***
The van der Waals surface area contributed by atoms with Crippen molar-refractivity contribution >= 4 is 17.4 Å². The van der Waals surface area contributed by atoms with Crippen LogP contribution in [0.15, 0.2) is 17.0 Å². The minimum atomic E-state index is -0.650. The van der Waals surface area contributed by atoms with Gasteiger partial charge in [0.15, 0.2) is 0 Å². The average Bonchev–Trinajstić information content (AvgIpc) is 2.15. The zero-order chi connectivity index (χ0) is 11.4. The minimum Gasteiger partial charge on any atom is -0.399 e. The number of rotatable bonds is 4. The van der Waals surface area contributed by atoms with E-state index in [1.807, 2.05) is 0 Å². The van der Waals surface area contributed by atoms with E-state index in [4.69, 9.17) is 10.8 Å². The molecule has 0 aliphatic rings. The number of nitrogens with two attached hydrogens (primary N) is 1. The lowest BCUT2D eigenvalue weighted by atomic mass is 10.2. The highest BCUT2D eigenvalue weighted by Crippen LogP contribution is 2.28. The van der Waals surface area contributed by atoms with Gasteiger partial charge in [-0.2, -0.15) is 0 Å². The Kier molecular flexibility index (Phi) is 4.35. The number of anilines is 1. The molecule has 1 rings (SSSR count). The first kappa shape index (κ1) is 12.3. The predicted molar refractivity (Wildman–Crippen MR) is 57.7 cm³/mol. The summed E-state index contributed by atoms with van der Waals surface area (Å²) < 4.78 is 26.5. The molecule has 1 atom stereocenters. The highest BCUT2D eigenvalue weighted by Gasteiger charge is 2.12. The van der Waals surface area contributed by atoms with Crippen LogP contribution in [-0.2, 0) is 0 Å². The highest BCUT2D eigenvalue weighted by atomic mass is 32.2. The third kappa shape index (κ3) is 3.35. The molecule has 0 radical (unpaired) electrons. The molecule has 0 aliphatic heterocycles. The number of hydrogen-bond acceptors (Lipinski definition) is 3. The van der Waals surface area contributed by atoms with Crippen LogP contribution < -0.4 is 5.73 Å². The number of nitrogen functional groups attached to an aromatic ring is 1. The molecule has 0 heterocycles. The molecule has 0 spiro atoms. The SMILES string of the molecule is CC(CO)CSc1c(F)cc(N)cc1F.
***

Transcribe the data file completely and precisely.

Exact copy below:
The van der Waals surface area contributed by atoms with Crippen molar-refractivity contribution >= 4 is 17.4 Å². The van der Waals surface area contributed by atoms with Crippen LogP contribution in [0.15, 0.2) is 17.0 Å². The minimum atomic E-state index is -0.650. The van der Waals surface area contributed by atoms with Gasteiger partial charge in [0.15, 0.2) is 0 Å². The average Bonchev–Trinajstić information content (AvgIpc) is 2.15. The zero-order chi connectivity index (χ0) is 11.4. The minimum Gasteiger partial charge on any atom is -0.399 e. The number of rotatable bonds is 4. The van der Waals surface area contributed by atoms with E-state index in [1.807, 2.05) is 0 Å². The van der Waals surface area contributed by atoms with E-state index in [4.69, 9.17) is 10.8 Å². The molecule has 0 aliphatic rings. The number of nitrogens with two attached hydrogens (primary N) is 1. The lowest BCUT2D eigenvalue weighted by atomic mass is 10.2. The highest BCUT2D eigenvalue weighted by Crippen LogP contribution is 2.28. The van der Waals surface area contributed by atoms with Gasteiger partial charge in [-0.2, -0.15) is 0 Å². The Kier molecular flexibility index (Phi) is 4.35. The number of anilines is 1. The molecule has 1 rings (SSSR count). The first kappa shape index (κ1) is 12.3. The predicted molar refractivity (Wildman–Crippen MR) is 57.7 cm³/mol. The summed E-state index contributed by atoms with van der Waals surface area (Å²) < 4.78 is 26.5. The molecule has 1 atom stereocenters. The highest BCUT2D eigenvalue weighted by Gasteiger charge is 2.12. The van der Waals surface area contributed by atoms with Crippen LogP contribution in [-0.2, 0) is 0 Å². The highest BCUT2D eigenvalue weighted by atomic mass is 32.2. The third kappa shape index (κ3) is 3.35. The molecule has 0 radical (unpaired) electrons. The molecule has 0 aliphatic heterocycles. The number of hydrogen-bond acceptors (Lipinski definition) is 3. The van der Waals surface area contributed by atoms with Crippen LogP contribution < -0.4 is 5.73 Å². The number of nitrogen functional groups attached to an aromatic ring is 1. The molecule has 0 heterocycles. The molecule has 0 spiro atoms. The SMILES string of the molecule is CC(CO)CSc1c(F)cc(N)cc1F.